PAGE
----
If your next construction job requires an excavator, it’s important to be mindful of excavator bucket sizes and types. Our excavator bucket size chart can help you choose the right equipment. The table below shows the approximate bucket sizes that excavators can accommodate. However, make sure to check your model’s specifications.
Excavator Bucket Size Chart
When it comes to excavator bucket sizes, it is important to match the bucket to the appropriate type of excavator and its intended uses. Buckets are typically measured by their inside width. The larger the excavator, the larger the bucket it can handle, and the bigger the load it can move.
|Excavator Weight (tons)||Standard Bucket Width (inches)||Grading Bucket Width (inches)|
How To Calculate Excavator Bucket Capacity
The bucket capacity of an excavator will vary based on many factors including material density, fill factor, and production rate. The bucket that worked for crushed stone may not work for loose soil.
When calculating excavator bucket capacity, follow these steps:
- Determine the standard weight of whatever material you will need to lift, using a reputable source. Each bucket will come with a fill factor sheet that lists various materials. These values will tell you how much of a certain material the bucket can handle based on material density.
- Next, time the digging operation of the excavator. Start when the bucket begins to dig in, and stop when it starts to dig on the next load. Divide that number by 60 to find the cycle time for the excavator.
- Use the cycle time to determine an hourly production rate. Divide the hourly goal weight of loaded material by the cycle time. For example, if you must move 500 tons per hour, and the cycle rate is 120 cycles per hour, you must move 500/120 = 4.17 tons per cycle.
- Divide the cycle payload amount by the material density discovered in the first step. This will provide you with the bucket’s nominal capacity.
- Finally, divide the nominal capacity by the material’s fill factor to get the needed capacity of each bucket for whatever material you need.
Brands will typically provide a chart that shows the bucket capacity based on bucket size and material.
How To Calculate Lift Ratio
Once you’ve determined the capacity your bucket needs, you have to be sure the excavator can safely lift it. This is determined by the machine’s lift ratio, which is essential to ensure safe and efficient machine operation.
- First, obtain the maximum lift capacity of the excavator. This should be listed with the machine spec data or obtained from the original equipment manufacturer.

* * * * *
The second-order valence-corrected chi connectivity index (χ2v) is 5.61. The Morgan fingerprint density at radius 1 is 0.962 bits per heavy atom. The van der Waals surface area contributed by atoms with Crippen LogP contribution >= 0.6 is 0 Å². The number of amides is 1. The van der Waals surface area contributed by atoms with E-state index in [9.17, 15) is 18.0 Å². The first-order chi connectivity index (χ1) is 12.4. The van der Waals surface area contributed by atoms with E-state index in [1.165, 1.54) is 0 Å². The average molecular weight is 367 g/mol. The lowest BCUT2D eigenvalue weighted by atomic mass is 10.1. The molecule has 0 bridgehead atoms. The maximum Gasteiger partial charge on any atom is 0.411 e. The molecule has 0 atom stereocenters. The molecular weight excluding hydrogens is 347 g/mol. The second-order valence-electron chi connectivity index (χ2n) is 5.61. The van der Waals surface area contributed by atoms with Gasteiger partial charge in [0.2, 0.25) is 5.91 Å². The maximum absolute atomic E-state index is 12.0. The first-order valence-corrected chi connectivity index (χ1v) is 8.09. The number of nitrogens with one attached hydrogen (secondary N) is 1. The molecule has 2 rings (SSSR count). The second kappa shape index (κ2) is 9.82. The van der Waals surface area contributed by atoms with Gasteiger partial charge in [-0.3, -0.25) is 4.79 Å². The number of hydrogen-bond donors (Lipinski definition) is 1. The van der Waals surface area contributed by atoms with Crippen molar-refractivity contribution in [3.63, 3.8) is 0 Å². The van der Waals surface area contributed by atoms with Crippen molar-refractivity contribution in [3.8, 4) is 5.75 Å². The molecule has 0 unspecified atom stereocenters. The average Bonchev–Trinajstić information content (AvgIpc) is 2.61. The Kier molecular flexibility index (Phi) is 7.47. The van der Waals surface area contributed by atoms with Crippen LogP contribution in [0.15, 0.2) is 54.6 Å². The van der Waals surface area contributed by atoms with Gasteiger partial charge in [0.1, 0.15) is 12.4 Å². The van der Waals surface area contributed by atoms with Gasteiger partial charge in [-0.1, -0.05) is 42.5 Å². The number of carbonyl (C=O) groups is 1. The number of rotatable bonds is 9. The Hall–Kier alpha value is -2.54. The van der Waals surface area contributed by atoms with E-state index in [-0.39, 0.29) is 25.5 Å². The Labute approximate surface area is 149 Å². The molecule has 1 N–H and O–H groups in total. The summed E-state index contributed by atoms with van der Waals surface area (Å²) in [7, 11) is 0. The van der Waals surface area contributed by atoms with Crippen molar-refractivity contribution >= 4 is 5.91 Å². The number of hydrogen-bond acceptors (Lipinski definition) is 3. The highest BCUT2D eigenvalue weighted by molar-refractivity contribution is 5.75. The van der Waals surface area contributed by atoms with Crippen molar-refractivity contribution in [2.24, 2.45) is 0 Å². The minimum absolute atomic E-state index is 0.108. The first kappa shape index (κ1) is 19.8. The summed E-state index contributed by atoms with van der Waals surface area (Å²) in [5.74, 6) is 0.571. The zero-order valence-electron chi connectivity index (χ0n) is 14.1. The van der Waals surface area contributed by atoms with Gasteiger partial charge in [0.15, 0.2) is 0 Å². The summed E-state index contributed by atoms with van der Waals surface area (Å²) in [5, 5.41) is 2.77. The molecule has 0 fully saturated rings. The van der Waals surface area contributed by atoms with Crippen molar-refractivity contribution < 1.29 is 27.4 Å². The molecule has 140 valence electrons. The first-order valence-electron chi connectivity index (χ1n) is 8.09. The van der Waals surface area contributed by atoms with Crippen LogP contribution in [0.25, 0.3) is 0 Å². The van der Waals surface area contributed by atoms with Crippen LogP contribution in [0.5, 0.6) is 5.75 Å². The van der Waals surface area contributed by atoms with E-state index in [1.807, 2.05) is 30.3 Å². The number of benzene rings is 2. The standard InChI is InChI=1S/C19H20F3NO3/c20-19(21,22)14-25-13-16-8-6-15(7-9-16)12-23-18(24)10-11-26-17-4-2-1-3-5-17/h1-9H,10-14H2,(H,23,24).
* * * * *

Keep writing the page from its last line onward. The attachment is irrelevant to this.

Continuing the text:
- Next, add the maximum lift capacity to the weight of the bucket listed by the OEM. This combined value is called the adjusted lift capacity.
- Add the weight of any additional arm attachments, such as quick couplers and thumbs.
- Use standard charts to find the density of the material you need to move.
- Multiply the bucket capacity by the material density to find the potential max fill weight of the bucket. Then, add that to the total attachment weight to determine the total lift weight.
- Finally, divide the lift weight by the adjusted lift ratio to find the lift ratio. If the ratio is less than 1.0, it is suitable for the job. If it is larger than 1.0, the bucket is too big for the specified job.
In other words, a ratio above 1.0 indicates that the machine is lifting loads larger than it should be. Either a larger excavator is necessary or a smaller bucket is needed to ensure safe operation.
Types of Excavator Buckets
There are several types of excavator buckets. Grading buckets are more shallow than standard buckets, allowing for confined work like ditch cleaning. Meanwhile, trenching buckets are narrow and designed to make quick work of trenching operations.
Ensuring you have the right one for the job will help you make the most of your time, productivity, and budget.
Standard buckets, also known as general purpose buckets, are versatile. They’re commonly used for digging or loading materials like topsoil or loam.
They are usually the lightest of all bucket types due to the lack of any reinforcement to the bucket itself. Therefore, standard buckets can typically lift higher volumes of material in each cycle because they are lighter and the excavator is not expending as much energy on them.
Standard buckets are commonly used for:
- Excavation of dirt, topsoil, silt, loam, and more.
- Backfilling soil.
- Loading piles of fine gravel into trucks.
Grading buckets, or ditching buckets, are designed for cleaning ditches as well as sloping and grading for finishing jobs. Grading buckets are usually more shallow and compact than other buckets to allow for tight and sloped conditions. They may also have drainage holes.